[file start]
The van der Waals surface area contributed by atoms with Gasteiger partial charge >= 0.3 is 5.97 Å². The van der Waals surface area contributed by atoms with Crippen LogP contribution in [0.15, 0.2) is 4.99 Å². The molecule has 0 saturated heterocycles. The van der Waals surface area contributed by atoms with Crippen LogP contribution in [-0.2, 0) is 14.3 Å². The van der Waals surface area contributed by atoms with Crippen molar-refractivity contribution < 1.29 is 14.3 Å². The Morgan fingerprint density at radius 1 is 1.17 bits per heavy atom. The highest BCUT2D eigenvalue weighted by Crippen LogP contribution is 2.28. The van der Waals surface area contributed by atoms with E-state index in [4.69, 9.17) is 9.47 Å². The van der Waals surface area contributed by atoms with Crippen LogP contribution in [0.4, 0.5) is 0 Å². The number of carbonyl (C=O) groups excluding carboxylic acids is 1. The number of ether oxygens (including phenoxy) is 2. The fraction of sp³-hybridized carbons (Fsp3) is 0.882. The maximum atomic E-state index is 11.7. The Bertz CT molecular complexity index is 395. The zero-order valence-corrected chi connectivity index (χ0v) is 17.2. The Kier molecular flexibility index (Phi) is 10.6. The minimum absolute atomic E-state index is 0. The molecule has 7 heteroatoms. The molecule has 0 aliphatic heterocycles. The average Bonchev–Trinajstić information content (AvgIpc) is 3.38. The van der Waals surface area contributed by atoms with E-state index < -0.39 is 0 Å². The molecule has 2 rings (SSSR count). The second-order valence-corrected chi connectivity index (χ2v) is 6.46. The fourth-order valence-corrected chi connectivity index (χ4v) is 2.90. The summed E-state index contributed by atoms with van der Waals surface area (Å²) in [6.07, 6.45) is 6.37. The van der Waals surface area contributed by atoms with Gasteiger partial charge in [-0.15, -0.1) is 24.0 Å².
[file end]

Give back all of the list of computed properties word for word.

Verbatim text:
The van der Waals surface area contributed by atoms with Gasteiger partial charge >= 0.3 is 5.97 Å². The van der Waals surface area contributed by atoms with Crippen LogP contribution in [0.15, 0.2) is 4.99 Å². The molecule has 0 saturated heterocycles. The van der Waals surface area contributed by atoms with Crippen LogP contribution in [-0.2, 0) is 14.3 Å². The van der Waals surface area contributed by atoms with Crippen molar-refractivity contribution < 1.29 is 14.3 Å². The Morgan fingerprint density at radius 1 is 1.17 bits per heavy atom. The highest BCUT2D eigenvalue weighted by Crippen LogP contribution is 2.28. The van der Waals surface area contributed by atoms with E-state index in [4.69, 9.17) is 9.47 Å². The van der Waals surface area contributed by atoms with Crippen LogP contribution in [0.4, 0.5) is 0 Å². The number of carbonyl (C=O) groups excluding carboxylic acids is 1. The number of ether oxygens (including phenoxy) is 2. The fraction of sp³-hybridized carbons (Fsp3) is 0.882. The maximum atomic E-state index is 11.7. The Bertz CT molecular complexity index is 395. The zero-order valence-corrected chi connectivity index (χ0v) is 17.2. The Kier molecular flexibility index (Phi) is 10.6. The minimum absolute atomic E-state index is 0. The molecule has 7 heteroatoms. The molecule has 0 aliphatic heterocycles. The average Bonchev–Trinajstić information content (AvgIpc) is 3.38. The van der Waals surface area contributed by atoms with E-state index < -0.39 is 0 Å². The molecule has 2 rings (SSSR count). The second-order valence-corrected chi connectivity index (χ2v) is 6.46. The fourth-order valence-corrected chi connectivity index (χ4v) is 2.90. The summed E-state index contributed by atoms with van der Waals surface area (Å²) in [6.07, 6.45) is 6.37. The van der Waals surface area contributed by atoms with Gasteiger partial charge in [-0.15, -0.1) is 24.0 Å².